Idiopathic Intracranial Hypertension: Epidemiology, pathophysiology, clinical features and contemporary management.
Keywords:Idiopathic intracranial hypertension, pseudotumour cerebri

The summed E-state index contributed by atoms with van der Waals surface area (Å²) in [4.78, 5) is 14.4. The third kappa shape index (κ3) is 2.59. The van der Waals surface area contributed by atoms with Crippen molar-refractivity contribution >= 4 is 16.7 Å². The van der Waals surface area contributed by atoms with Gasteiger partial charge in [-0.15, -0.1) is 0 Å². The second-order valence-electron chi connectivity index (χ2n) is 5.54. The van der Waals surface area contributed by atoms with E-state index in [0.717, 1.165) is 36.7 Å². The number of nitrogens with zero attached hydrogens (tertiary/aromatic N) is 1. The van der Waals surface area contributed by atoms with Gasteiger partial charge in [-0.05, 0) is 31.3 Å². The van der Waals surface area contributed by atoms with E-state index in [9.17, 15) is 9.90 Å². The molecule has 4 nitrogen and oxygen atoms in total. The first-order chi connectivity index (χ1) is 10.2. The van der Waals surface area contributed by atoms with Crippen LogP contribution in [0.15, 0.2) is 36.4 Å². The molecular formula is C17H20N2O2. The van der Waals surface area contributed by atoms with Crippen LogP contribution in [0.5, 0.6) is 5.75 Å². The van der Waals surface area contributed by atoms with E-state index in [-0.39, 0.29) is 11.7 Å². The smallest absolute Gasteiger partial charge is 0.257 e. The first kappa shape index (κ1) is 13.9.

Idiopathic Intracranial Hypertension (IIH) is a syndrome of increased intracranial pressure (ICP) without evident cause. The exact pathogenesis of IIH remains elusive but it is also plausible that the syndrome represents the common final pathway of several different mechanisms. IIH has an estimated incidence of 1-3 per 100 000 and a predilection for obese women of childbearing age. Presentation involves symptomatology and semiology of elevated intracranial pressure with headache being the most common. Visual disturbances can be devastating, progressive and may result in permanent visual loss. Moreover, pulsatile tinnitus is frequently encountered. However, asymptomatic presentations are also not uncommon with patients diagnosed after routine ophthalmological examination illustrates papilledema. Diagnosis is based upon the Friedman’s criteria. Absence of hydrocephalus or mass lesion and normal cerebrospinal fluid (CSF) composition need to be confirmed. Several treatment modalities have been suggested, varying from non-surgical (weight loss, drugs such as acetazolamide, serial lumbar puncture) to interventional and surgical (CSF diversion procedures, optic nerve sheath fenestration (ONSF), endovascular venous sinus stenting, or even bariatric surgery). There are very few RCTs to critically assess these therapies and, consequently, no consensus on the optimal management of IIH.
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